That’s the brain-twisting name of a new book dedicated to showcasing websites that highlight the creative arts. It’s published by Holiday Matinee, a marketing company that specializes in artists and graphic design.
I looked at the review copy I received with an eye to finding something new that might interest my kids.
I found a few possibilities. The entry on the Ambrose Collective, a group that specializes in mentoring students who want a career in the applied arts made me wish I lived in Michigan and could send my teenagers to one of their workshops.
I also liked the Do Good site, which showcases an iPhone app that urges people to do an act of kindness each day. My younger son was quite taken with the idea of suggesting his own “Do Good” idea.
And while it’s not an interactive site, I found Mysterious Letters fascinating. It’s a site whose creators are dedicated to writing to everyone in the world, one town at a time.
They first did it with Irish village of Cushendall and the next batch of hand-written letters went out in November 2009 to Polish Hill in Pittsburgh, Pennsylvania. I’m hoping the idea might inspire my kids to put pen to paper, though likely they won’t write to a whole town. But a letter to their grandmother would be nice.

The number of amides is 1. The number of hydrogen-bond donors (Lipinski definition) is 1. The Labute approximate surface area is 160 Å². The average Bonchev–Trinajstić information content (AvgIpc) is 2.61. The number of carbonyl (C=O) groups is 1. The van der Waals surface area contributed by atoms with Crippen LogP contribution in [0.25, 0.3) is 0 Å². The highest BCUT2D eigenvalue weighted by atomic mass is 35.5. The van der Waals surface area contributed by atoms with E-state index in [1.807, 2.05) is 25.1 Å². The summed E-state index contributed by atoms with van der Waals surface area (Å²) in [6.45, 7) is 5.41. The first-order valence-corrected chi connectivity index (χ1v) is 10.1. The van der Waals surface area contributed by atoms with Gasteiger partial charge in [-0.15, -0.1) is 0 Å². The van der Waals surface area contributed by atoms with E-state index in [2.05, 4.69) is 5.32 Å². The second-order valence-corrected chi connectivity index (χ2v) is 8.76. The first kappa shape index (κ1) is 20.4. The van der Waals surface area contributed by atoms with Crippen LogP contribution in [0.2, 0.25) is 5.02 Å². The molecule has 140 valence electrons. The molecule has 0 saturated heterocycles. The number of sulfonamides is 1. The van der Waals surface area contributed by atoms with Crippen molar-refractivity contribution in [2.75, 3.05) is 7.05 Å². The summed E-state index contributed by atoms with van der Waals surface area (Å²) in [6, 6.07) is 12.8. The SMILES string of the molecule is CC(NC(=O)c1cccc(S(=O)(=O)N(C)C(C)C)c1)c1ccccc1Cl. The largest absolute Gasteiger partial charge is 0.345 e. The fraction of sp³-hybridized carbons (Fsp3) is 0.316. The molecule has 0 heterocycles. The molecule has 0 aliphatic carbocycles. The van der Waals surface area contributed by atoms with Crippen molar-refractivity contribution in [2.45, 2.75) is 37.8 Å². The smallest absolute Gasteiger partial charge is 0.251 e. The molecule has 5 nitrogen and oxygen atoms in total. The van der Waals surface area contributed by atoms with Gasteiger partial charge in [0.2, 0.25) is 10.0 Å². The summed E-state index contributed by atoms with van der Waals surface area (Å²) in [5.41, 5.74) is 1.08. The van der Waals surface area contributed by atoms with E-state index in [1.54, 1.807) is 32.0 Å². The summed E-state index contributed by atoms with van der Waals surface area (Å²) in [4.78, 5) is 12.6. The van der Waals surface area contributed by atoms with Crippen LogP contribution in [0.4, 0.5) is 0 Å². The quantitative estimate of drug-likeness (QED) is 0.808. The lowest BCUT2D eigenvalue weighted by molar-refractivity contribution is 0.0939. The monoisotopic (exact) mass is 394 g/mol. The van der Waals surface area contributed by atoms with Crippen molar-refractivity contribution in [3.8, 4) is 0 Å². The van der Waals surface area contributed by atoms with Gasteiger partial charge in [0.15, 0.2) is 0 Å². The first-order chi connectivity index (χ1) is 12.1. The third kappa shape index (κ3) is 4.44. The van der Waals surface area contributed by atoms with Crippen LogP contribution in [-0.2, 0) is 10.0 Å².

While I enjoyed paging through the book, I had to wonder why it would be necessary to put together a print project to publicize websites. My instinct is that this might not be as effective as a pure electronic creation. I asked Dave Brown, the head of Holiday Matinee why he went with a physical book.
Going with a physical release was the intention from the start. While it’s true I’m obsessed with new media, there’s no denying I’m still very much attached to analog, physical products. From vinyl records, design/art/photography books to pop culture magazines-even with the rise of new technology, there’s something truly beautiful about holding, smelling and being able to run your fingers through something tangible. It’s a certain warmth that I like to think brings the content to life, especially the web-based features. Plus, I like the notion of flipping new media with something more traditional.
I can only hope that others are as keen on physical objects. I have a Sony eReader and I love its convenience. But, like Brown, I agree there’s nothing like a tangible object.